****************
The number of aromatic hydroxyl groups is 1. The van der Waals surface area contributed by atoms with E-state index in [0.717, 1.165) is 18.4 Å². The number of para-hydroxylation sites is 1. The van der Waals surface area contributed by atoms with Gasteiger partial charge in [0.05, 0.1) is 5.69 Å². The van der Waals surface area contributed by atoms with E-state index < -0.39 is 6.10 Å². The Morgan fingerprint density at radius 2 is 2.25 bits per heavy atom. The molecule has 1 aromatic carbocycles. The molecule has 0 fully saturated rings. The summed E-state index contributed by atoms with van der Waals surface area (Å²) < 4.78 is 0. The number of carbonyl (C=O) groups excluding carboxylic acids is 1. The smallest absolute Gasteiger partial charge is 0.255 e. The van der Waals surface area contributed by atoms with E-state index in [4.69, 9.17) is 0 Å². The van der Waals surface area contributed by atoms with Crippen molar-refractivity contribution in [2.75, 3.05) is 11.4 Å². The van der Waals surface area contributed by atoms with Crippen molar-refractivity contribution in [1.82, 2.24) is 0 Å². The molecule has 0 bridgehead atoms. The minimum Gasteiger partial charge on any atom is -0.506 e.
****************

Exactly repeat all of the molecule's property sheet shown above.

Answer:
The number of aromatic hydroxyl groups is 1. The van der Waals surface area contributed by atoms with E-state index in [0.717, 1.165) is 18.4 Å². The number of para-hydroxylation sites is 1. The van der Waals surface area contributed by atoms with Gasteiger partial charge in [0.05, 0.1) is 5.69 Å². The van der Waals surface area contributed by atoms with E-state index < -0.39 is 6.10 Å². The Morgan fingerprint density at radius 2 is 2.25 bits per heavy atom. The molecule has 1 aromatic carbocycles. The molecule has 0 fully saturated rings. The summed E-state index contributed by atoms with van der Waals surface area (Å²) < 4.78 is 0. The number of carbonyl (C=O) groups excluding carboxylic acids is 1. The smallest absolute Gasteiger partial charge is 0.255 e. The van der Waals surface area contributed by atoms with E-state index in [4.69, 9.17) is 0 Å². The van der Waals surface area contributed by atoms with Crippen molar-refractivity contribution in [2.75, 3.05) is 11.4 Å². The van der Waals surface area contributed by atoms with Crippen molar-refractivity contribution in [1.82, 2.24) is 0 Å². The molecule has 0 bridgehead atoms. The minimum Gasteiger partial charge on any atom is -0.506 e.